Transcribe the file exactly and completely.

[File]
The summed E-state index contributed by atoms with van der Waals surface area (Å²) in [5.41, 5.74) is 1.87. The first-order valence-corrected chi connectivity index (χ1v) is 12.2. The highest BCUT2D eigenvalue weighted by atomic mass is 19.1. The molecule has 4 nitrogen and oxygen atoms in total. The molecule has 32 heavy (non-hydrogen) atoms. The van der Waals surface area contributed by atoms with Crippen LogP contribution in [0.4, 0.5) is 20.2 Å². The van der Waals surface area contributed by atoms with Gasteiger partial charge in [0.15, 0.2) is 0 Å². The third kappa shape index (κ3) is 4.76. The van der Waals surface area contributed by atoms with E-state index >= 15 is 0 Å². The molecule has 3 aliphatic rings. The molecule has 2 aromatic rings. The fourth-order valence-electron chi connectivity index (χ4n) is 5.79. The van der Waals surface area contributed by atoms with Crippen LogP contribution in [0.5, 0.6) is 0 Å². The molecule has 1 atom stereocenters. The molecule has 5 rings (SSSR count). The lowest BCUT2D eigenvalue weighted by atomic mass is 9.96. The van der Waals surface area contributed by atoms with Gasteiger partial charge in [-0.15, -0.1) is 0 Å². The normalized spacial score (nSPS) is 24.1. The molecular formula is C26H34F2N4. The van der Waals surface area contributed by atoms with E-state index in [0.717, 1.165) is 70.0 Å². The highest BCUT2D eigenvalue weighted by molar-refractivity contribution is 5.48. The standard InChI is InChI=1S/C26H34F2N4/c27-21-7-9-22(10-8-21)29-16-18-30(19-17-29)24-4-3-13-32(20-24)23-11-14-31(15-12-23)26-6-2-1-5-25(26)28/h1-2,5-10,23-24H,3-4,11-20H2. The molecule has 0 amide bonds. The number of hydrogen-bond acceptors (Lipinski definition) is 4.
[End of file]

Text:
The summed E-state index contributed by atoms with van der Waals surface area (Å²) in [5.41, 5.74) is 1.87. The first-order valence-corrected chi connectivity index (χ1v) is 12.2. The highest BCUT2D eigenvalue weighted by atomic mass is 19.1. The molecule has 4 nitrogen and oxygen atoms in total. The molecule has 32 heavy (non-hydrogen) atoms. The van der Waals surface area contributed by atoms with Crippen LogP contribution in [0.4, 0.5) is 20.2 Å². The van der Waals surface area contributed by atoms with Gasteiger partial charge in [0.15, 0.2) is 0 Å². The third kappa shape index (κ3) is 4.76. The van der Waals surface area contributed by atoms with E-state index >= 15 is 0 Å². The molecule has 3 aliphatic rings. The molecule has 2 aromatic rings. The fourth-order valence-electron chi connectivity index (χ4n) is 5.79. The van der Waals surface area contributed by atoms with Crippen LogP contribution in [0.5, 0.6) is 0 Å². The molecule has 1 atom stereocenters. The molecule has 5 rings (SSSR count). The lowest BCUT2D eigenvalue weighted by atomic mass is 9.96. The van der Waals surface area contributed by atoms with Gasteiger partial charge in [-0.15, -0.1) is 0 Å². The normalized spacial score (nSPS) is 24.1. The molecular formula is C26H34F2N4. The van der Waals surface area contributed by atoms with E-state index in [0.717, 1.165) is 70.0 Å². The highest BCUT2D eigenvalue weighted by molar-refractivity contribution is 5.48. The standard InChI is InChI=1S/C26H34F2N4/c27-21-7-9-22(10-8-21)29-16-18-30(19-17-29)24-4-3-13-32(20-24)23-11-14-31(15-12-23)26-6-2-1-5-25(26)28/h1-2,5-10,23-24H,3-4,11-20H2. The molecule has 0 amide bonds. The number of hydrogen-bond acceptors (Lipinski definition) is 4.